Last modified: 9 May 2016, 14:01:05 UTC

lol. my guesstimate is just a factor of 3.3x for MB, so probably wouldn't draw the extreme credit seekers, though would certainly represent a restoration of the decline I've seen over time.
"Living by the wisdom of computer science doesn't sound so bad after all. And unlike most advice, it's backed up by proofs." -- Algorithms to live by: The computer science of human decisions.
ID: 1786137 · Report as offensive
kittyman Crowdfunding Project Donor*Special Project $75 donorSpecial Project $250 donor
Volunteer tester
Avatar

Send message
Joined: 9 Jul 00
Posts: 51468
Credit: 1,018,363,574
RAC: 1,004
United States
Message 1786143 - Posted: 9 May 2016, 14:22:30 UTC

I am not going to complain about the current situation.
But, I surely would not complain about a correction either.
I used to have a RAC closer to 500k instead of 300k, and I have better kit online now than then.

Meow.
"Freedom is just Chaos, with better lighting." Alan Dean Foster

ID: 1786143 · Report as offensive
Chris Adamek
Volunteer tester

Send message
Joined: 15 May 99
Posts: 251
Credit: 434,772,072
RAC: 236
United States
Message 1786159 - Posted: 9 May 2016, 15:30:40 UTC - in response to Message 1786143.  

I like it, nice and simple and yet solves the problem by turning the monster against itself. lol Would you even need to replace all the MB cpu stock apps with non-optimized versions, or would just hitting one of the platforms be sufficient?

Chris
ID: 1786159 · Report as offensive
Profile Jord
Volunteer tester
Avatar

Send message
Joined: 9 Jun 99
Posts: 15183
Credit: 4,362,181
RAC: 3
Netherlands
Message 1786163 - Posted: 9 May 2016, 15:36:26 UTC - in response to Message 1786128.  

- Boinc Whetstone is used for claim and is scalar (non-simd) Whetstone

In how far has this got anything to do with the benchmarks BOINC does every so many times, and what if one has these disabled? I set through cc_config.xml not to do benchmarks.
How much will it slow the calculations down?
Is it even possible to do any radio frequency data calculations without use of the FFT algorithm?
ID: 1786163 · Report as offensive
Richard Haselgrove Project Donor
Volunteer tester

Send message
Joined: 4 Jul 99
Posts: 14532
Credit: 200,643,578
RAC: 874
United Kingdom
Message 1786179 - Posted: 9 May 2016, 16:23:31 UTC - in response to Message 1786163.  

- Boinc Whetstone is used for claim and is scalar (non-simd) Whetstone

In how far has this got anything to do with the benchmarks BOINC does every so many times, and what if one has these disabled? I set through cc_config.xml not to do benchmarks.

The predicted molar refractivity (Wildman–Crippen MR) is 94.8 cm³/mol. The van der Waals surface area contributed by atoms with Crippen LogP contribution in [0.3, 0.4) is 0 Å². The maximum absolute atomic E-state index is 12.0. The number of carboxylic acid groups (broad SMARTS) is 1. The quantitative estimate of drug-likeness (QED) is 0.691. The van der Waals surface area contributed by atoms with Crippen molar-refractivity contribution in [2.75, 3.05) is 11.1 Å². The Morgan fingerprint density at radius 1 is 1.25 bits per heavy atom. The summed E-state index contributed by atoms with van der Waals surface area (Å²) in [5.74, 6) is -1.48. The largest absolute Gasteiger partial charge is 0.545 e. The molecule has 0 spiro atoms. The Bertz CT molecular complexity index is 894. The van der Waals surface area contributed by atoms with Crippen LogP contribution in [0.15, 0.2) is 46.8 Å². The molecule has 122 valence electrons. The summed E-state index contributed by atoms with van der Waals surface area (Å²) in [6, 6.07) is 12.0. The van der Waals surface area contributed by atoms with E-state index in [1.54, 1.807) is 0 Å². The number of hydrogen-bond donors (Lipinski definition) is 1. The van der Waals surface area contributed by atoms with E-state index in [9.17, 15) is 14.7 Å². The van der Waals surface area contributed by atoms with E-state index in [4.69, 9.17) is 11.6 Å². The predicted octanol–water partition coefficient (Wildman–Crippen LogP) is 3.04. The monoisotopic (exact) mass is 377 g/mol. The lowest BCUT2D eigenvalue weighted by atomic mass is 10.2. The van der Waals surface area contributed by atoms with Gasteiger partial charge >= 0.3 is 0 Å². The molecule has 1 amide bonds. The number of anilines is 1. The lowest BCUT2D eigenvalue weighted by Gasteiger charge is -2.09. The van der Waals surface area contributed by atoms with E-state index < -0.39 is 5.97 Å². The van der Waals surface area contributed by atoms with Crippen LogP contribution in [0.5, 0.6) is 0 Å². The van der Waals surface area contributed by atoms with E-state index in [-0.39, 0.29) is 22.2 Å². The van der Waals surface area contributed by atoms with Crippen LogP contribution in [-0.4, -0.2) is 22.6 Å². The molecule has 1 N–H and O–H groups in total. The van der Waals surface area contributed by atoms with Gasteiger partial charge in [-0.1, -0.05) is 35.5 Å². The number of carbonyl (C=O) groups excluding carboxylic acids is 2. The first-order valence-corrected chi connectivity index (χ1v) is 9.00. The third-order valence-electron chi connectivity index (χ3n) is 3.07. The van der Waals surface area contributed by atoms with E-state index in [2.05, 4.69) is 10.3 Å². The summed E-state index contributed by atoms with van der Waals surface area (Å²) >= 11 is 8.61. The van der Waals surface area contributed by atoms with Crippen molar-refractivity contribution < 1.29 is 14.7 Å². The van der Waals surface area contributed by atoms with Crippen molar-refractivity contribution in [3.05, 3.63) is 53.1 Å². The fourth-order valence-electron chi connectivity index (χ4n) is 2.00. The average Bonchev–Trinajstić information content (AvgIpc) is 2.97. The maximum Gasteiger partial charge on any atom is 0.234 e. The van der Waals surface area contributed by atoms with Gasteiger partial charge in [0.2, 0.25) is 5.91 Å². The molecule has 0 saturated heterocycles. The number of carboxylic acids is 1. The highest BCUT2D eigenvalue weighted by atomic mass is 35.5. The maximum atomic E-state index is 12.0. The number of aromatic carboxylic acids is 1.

In order to really understand that, you probably need to have travelled with us through Evaluation Of Credit New (which I don't fully understand, even the bits I wrote myself). But I'm assured by the prime movers, including Jason, that the basic scaling of all credit awards is fundamentally keyed to the ratios of the BOINC benchmark and the performance of the CPU-only application. The BOINC benchmark shouldn't change over time (unless you upgrade the CPU, or unless you're into cheating). So provided it's run once and a value is stored, disabling repeats is no problem.

How much will it slow the calculations down?

Depends how far back we're able to go in the codebase. There have been many optimisations over the years, and of course they overlap with version changes. A true baseline build from the original sources would need to have the changes for '_enhanced', v7 (autocorrelations), and v8 (GBT) patched in. That would be much, much slower than current - dunno, x5, x6, on fast machines? Jason? That's the main reason I'd agree that Eric would probably want to use Beta, where it doesn't matter: there's still a huge contribution from volunteers using the stock app at Main for production work (302,322 GigaFLOPS, according to the applications page). Eric won't be able to throw away that much science for a test which I guess would need to run for weeks to make the point.

Is it even possible to do any radio frequency data calculations without use of the FFT algorithm?

No - FFT is essential. But SETI uses an external .DLL version of the FFTW library, which has many internal optimisations - but which I guess can also be run in plain-vanilla mode via an appropriate calling convention.